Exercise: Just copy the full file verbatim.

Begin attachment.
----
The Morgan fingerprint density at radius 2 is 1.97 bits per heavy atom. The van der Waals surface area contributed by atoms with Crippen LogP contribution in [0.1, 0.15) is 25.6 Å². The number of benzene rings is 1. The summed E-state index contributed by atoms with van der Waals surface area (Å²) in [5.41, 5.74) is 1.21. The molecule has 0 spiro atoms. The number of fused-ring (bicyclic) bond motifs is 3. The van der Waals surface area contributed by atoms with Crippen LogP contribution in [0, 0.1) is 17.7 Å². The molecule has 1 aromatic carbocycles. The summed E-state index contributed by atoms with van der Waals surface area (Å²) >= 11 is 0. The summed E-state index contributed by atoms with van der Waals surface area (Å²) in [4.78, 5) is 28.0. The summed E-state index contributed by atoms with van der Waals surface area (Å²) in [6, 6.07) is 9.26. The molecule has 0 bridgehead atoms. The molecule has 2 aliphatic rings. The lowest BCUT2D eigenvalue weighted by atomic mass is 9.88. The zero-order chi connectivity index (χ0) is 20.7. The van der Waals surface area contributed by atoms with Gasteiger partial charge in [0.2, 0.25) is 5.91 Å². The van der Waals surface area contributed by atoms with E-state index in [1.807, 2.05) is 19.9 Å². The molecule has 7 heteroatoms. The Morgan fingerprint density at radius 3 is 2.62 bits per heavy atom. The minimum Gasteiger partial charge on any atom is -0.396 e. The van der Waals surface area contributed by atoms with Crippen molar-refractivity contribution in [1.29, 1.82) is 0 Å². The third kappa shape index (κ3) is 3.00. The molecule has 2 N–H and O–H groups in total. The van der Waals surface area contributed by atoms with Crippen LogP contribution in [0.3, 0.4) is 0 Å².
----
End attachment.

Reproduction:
The Morgan fingerprint density at radius 2 is 1.97 bits per heavy atom. The van der Waals surface area contributed by atoms with Crippen LogP contribution in [0.1, 0.15) is 25.6 Å². The number of benzene rings is 1. The summed E-state index contributed by atoms with van der Waals surface area (Å²) in [5.41, 5.74) is 1.21. The molecule has 0 spiro atoms. The number of fused-ring (bicyclic) bond motifs is 3. The van der Waals surface area contributed by atoms with Crippen LogP contribution in [0, 0.1) is 17.7 Å². The molecule has 1 aromatic carbocycles. The summed E-state index contributed by atoms with van der Waals surface area (Å²) >= 11 is 0. The summed E-state index contributed by atoms with van der Waals surface area (Å²) in [4.78, 5) is 28.0. The summed E-state index contributed by atoms with van der Waals surface area (Å²) in [6, 6.07) is 9.26. The molecule has 0 bridgehead atoms. The molecule has 2 aliphatic rings. The lowest BCUT2D eigenvalue weighted by atomic mass is 9.88. The zero-order chi connectivity index (χ0) is 20.7. The van der Waals surface area contributed by atoms with Gasteiger partial charge in [0.2, 0.25) is 5.91 Å². The van der Waals surface area contributed by atoms with E-state index in [1.807, 2.05) is 19.9 Å². The molecule has 7 heteroatoms. The Morgan fingerprint density at radius 3 is 2.62 bits per heavy atom. The minimum Gasteiger partial charge on any atom is -0.396 e. The van der Waals surface area contributed by atoms with Crippen molar-refractivity contribution in [1.29, 1.82) is 0 Å². The third kappa shape index (κ3) is 3.00. The molecule has 2 N–H and O–H groups in total. The van der Waals surface area contributed by atoms with Crippen LogP contribution in [0.3, 0.4) is 0 Å².